March 7, 2018; Philanthropy News Digest
The Lilly Endowment, one of the world’s largest private foundations with assets of more than $10 billion, recently announced a $10 million grant to the new Center for Rural Engagement at Indiana University Bloomington. This investment is both encouraging and thought-provoking, raising important questions about the glaring geographic disparities in rural access to such private investments, the effectiveness of academic institutions in stimulating and supporting community level change, and the track record of large foundations in sustaining rural investments over the needed long haul.
Based in Indianapolis, the Lilly Endowment is perhaps best known for its grants to strengthen pastoral leaders and congregational health in Christian churches across the country. But about two-thirds of its annual grantmaking supports community development/philanthropy and youth/education in Indiana, with the majority of investments going to Indianapolis.
Lilly’s path to seeding the Center for Rural Engagement began in 2014 with its support of a Strategic Plan for Economic and Community Prosperity in Southwest Central Indiana undertaken by the global consulting firm, Battelle. The next year, the Endowment invested a total of $42 million to support a regional workforce/education initiative, an Applied Research Institute (which coordinates “multi-institutional defense research collaborations), and a planning process to create the IU Center for Rural Excellence. The stated goal of the Center for Rural Engagement is “to improve the lives and opportunities of Hoosiers by working with partners to discover and deploy evidence-based, data-informed and scalable solutions to common challenges facing rural communities.” It will initially focus on R&D, workforce and education, and quality of life issues in the 11-county target region.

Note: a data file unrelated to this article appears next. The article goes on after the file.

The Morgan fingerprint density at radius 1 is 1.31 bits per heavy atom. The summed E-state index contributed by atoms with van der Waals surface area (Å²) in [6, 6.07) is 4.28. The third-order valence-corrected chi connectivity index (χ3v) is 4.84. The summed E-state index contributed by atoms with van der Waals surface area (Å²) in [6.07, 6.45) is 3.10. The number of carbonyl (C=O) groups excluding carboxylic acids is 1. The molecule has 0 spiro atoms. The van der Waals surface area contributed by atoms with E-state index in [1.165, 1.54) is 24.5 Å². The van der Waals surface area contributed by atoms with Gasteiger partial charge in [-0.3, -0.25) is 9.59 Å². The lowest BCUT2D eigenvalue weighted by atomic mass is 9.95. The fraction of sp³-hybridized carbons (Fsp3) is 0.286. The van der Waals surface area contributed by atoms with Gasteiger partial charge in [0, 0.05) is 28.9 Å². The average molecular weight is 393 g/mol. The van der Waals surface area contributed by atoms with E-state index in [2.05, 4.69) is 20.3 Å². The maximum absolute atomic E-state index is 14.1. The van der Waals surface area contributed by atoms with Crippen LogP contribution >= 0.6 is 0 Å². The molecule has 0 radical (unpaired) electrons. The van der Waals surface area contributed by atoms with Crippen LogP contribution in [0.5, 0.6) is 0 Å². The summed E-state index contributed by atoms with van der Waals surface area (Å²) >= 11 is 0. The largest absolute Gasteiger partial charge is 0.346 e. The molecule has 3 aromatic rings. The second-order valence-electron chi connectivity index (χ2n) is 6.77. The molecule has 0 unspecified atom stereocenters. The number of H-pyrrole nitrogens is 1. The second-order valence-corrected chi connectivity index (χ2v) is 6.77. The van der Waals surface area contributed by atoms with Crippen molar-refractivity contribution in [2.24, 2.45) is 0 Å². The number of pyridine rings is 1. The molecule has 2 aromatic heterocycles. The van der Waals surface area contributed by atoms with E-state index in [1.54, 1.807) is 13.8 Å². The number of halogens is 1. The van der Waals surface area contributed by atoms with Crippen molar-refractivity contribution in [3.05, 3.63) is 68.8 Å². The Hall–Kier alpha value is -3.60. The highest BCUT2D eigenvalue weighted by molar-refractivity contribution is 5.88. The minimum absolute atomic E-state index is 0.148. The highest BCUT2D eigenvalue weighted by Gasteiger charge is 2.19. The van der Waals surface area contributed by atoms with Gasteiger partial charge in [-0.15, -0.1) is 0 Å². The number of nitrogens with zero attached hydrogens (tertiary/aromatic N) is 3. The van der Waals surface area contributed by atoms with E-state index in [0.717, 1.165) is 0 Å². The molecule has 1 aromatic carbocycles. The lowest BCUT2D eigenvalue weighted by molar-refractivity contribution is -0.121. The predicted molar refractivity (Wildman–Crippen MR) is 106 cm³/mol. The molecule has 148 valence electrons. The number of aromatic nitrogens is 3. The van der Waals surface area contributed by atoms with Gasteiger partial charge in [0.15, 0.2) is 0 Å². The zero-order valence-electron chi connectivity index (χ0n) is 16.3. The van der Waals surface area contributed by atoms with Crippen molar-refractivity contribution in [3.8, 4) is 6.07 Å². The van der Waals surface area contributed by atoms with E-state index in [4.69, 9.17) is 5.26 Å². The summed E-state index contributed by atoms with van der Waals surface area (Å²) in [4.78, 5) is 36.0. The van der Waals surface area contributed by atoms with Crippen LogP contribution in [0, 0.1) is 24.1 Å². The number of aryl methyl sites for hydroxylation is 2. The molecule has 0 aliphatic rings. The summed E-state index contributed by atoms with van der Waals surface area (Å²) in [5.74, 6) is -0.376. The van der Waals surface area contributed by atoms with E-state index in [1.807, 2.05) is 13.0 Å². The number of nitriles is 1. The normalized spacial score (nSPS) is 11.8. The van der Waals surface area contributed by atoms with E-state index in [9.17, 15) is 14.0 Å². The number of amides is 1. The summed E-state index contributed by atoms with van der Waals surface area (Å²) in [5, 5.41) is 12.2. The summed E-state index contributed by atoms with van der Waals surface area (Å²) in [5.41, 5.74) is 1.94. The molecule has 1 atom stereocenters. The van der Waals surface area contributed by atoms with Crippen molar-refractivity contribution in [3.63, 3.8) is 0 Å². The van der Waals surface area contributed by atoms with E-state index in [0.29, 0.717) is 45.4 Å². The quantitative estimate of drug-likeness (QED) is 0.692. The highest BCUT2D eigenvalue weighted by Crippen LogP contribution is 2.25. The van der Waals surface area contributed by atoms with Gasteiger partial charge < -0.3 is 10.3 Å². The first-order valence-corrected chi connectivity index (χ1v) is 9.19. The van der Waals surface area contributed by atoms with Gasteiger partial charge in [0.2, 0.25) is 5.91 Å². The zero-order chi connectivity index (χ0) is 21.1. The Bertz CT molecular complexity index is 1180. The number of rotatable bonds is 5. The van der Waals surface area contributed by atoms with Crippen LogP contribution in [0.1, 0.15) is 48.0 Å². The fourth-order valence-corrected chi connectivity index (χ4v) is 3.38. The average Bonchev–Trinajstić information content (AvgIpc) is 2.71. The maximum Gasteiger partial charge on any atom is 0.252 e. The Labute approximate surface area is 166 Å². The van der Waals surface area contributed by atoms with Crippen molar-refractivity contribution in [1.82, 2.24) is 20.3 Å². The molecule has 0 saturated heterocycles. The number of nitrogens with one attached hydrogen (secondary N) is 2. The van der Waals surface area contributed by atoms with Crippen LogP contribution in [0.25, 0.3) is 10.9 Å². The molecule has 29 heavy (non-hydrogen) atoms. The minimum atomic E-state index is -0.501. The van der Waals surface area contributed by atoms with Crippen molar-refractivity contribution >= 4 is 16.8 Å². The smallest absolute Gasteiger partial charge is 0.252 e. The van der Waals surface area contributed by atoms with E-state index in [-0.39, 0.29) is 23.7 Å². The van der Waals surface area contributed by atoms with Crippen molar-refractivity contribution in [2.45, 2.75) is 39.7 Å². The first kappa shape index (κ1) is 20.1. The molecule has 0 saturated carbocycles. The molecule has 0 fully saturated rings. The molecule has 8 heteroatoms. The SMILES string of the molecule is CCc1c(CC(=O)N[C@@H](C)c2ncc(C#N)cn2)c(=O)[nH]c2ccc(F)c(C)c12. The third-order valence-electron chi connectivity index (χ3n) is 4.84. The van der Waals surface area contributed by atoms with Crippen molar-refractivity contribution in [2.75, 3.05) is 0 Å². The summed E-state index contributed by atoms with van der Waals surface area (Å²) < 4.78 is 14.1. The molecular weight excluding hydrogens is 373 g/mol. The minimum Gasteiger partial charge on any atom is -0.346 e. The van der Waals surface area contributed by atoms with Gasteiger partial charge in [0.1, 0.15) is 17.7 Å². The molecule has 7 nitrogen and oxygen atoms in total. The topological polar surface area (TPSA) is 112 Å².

Universities have long engaged in rural development. In 1862, President Lincoln signed the Land-Grant College Act, authorizing the sale of federal land to finance the creation of public universities in every state, with a focus on benefitting “agriculture and the mechanical arts.” In 1914, Congress added to this program by passing the Smith-Lever Act, creating cooperative extension in every state. These centers today employ over 10,000 full-time staff operating in every county in the US, supported in part by $1.5 billion in annual appropriations from the US Department of Agriculture. Nonetheless, private philanthropy has often failed to leverage this existing public investment.
Though the southwest central Indiana region targeted by Lilly lags behind the state in median household income (averaging $46,851 across the 11 counties vs. $50,433 for the state) and population change (averaging -0.6 percent compared to the state’s 2.3 percent for 2010–2016) and endures slightly higher poverty rates (averaging 14.5 percent vs. the state’s 14.1 percent), it is certainly not a persistently poor rural region like the Mississippi Delta or Central Appalachia. Its population is more than 95 percent white. Though the region has lost manufacturing and agricultural jobs over the past decades, it is home to a public campus of nearly 50,000 students, the third-largest Navy base in the world, and centers for entrepreneurship, advanced manufacturing, and innovation. This is a rural region with resources and opportunity.